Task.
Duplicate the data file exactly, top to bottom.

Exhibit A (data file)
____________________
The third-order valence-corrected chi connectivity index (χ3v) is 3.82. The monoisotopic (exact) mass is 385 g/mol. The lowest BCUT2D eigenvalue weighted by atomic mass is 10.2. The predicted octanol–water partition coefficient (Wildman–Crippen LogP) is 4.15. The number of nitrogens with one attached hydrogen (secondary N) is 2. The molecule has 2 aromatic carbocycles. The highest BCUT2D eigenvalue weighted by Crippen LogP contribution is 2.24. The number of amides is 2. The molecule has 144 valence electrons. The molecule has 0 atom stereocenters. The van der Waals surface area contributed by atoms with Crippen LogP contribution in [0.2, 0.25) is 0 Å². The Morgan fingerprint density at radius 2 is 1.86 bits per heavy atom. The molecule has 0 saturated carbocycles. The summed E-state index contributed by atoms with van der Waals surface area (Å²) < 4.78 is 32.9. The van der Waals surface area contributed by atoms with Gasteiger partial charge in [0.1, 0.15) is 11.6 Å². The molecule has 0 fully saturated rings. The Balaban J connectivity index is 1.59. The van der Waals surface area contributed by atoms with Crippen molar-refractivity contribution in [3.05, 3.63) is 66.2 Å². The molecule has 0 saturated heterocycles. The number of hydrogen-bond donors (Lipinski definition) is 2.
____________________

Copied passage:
The third-order valence-corrected chi connectivity index (χ3v) is 3.82. The monoisotopic (exact) mass is 385 g/mol. The lowest BCUT2D eigenvalue weighted by atomic mass is 10.2. The predicted octanol–water partition coefficient (Wildman–Crippen LogP) is 4.15. The number of nitrogens with one attached hydrogen (secondary N) is 2. The molecule has 2 aromatic carbocycles. The highest BCUT2D eigenvalue weighted by Crippen LogP contribution is 2.24. The number of amides is 2. The molecule has 144 valence electrons. The molecule has 0 atom stereocenters. The van der Waals surface area contributed by atoms with Crippen LogP contribution in [0.2, 0.25) is 0 Å². The Morgan fingerprint density at radius 2 is 1.86 bits per heavy atom. The molecule has 0 saturated carbocycles. The summed E-state index contributed by atoms with van der Waals surface area (Å²) < 4.78 is 32.9. The van der Waals surface area contributed by atoms with Gasteiger partial charge in [0.1, 0.15) is 11.6 Å². The molecule has 0 fully saturated rings. The Balaban J connectivity index is 1.59. The van der Waals surface area contributed by atoms with Crippen molar-refractivity contribution in [3.05, 3.63) is 66.2 Å². The molecule has 0 saturated heterocycles. The number of hydrogen-bond donors (Lipinski definition) is 2.